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Run, Fat Boy, Run: A Sadly Ordinary Underdog Story

Run, Fat Boy, Run comes from a background of comedy gold, three times over: the off-kilter quirkiness of writer Michael Ian Black, the sweet goofiness of director David Schwimmer, and the British everyman humor of cowriter and star Simon Pegg. Ideally, the film would have joined the three comedy styles seamlessly, creating a lovable, hysterical movie that could do no wrong.


Unfortunately, Run, Fat Boy, Run feels like three different movies as disparate as its influences: one set of gross-out jokes that would make the Farrelly Brothers proud, one sweet but schlocky romantic comedy, and one laugh-out-loud underdog story. It's as if the trio couldn't commit to just one sort of film, bouncing from saccharine father-son scenes to disgusting blister-popping to Pegg's trademark loser-y antics. The result is a film that isn't bad, just disappointingly ordinary.

Pegg stars as Dennis, a man who chickens out on his wedding day and runs away from his pregnant bride, Libby (Thandie Newton). Five years later, he wants to win her back — but Libby has started dating Whit (Hank Azaria), a slick American stockbroker who seems to be good at everything, including running marathons. Dennis decides that the way back to Libby is beating Whit at his own game and decides he, too, will run a race. Never mind that just running down the block leaves him winded; he's going to finish 26.2 miles and get the girl, to boot. Things follow a fairly expected path from there — though there are some laughs along the way — so read more.

It probably goes without saying that any film with that sort of premise will feature training montages, long stretches of failure, and finally a breakthrough that suggests success isn't entirely out of reach. That doesn't mean it's not enjoyable to watch; it's hard not to chuckle at Dennis training in his wholly inappropriate spandex briefs. It helps that his "coaches" are equally inept: One of the highlights of the movie is Dennis' relationship with his deadbeat best friend, Gordon (Dylan Moran), who needs Dennis to finish the race so his cardsharp buddies don't shake him down for everything he owns.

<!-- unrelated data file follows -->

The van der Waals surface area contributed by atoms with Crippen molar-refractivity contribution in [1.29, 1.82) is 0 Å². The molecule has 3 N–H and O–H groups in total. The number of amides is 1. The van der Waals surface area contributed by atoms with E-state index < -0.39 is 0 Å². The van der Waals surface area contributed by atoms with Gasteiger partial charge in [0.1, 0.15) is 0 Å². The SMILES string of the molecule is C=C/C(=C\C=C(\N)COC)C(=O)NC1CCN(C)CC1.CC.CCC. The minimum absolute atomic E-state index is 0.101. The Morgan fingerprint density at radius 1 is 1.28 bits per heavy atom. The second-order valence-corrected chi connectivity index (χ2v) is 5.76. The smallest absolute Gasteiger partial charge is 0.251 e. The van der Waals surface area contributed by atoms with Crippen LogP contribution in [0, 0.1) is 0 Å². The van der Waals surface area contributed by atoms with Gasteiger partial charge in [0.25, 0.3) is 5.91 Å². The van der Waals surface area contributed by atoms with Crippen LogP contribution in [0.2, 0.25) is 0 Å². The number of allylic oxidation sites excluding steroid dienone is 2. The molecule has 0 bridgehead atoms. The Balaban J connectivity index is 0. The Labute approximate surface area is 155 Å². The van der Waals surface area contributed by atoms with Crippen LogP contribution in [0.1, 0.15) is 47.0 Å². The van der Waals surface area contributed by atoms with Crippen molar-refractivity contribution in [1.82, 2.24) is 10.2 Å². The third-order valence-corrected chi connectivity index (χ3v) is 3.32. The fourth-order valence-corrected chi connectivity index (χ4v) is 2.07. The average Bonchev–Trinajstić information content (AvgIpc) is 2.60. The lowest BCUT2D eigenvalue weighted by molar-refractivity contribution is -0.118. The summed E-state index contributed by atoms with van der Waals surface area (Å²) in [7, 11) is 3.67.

Less successful was Dennis' relationship with his other coach, his landlord Mr. Ghoshdashtidar (Harish Patel); the stereotypical racial humor adds little to the movie, and the speeches about being a better man try to give the movie heart but too often feel trite. The same could be said for Dennis' relationship with his son, Jake (Matthew Fenton), which goes to such predictable places that people in my screening were calling out Jake's lines before Fenton had a chance to say them. Azaria is hilarious playing Whit as a soulless jerk, but that's all his character is; there's not a lot of dimension there.

As an actor, Pegg does incredible things with his face; every disappointed sigh or pathetic "please take me back" look makes you want to wrap the guy up in a bear hug and assure him that he really is a good guy. In fact, the movie's clear goal is to make you root for Dennis, and it's set up to leave viewers little choice. Schwimmer could have done something to make the most predictable parts feel less tired, but that's where his inexperience as a director shows through; in a few scenes, the actors seem to react to punchlines before the words had actually been spoken. While I won't tell you what happens on race day, frankly, you can probably figure it out.

Just as it's impossible not to root for Dennis, it's impossible not to want Run, Fat Boy, Run to succeed. I just wish the movie had a lot less blister-popping, a little less cheesiness, and a bit more originality.

To see the trailer and more clips from Run, Fat Boy, Run check out movies.ivillage.com.

Photos courtesy of Picturehouse


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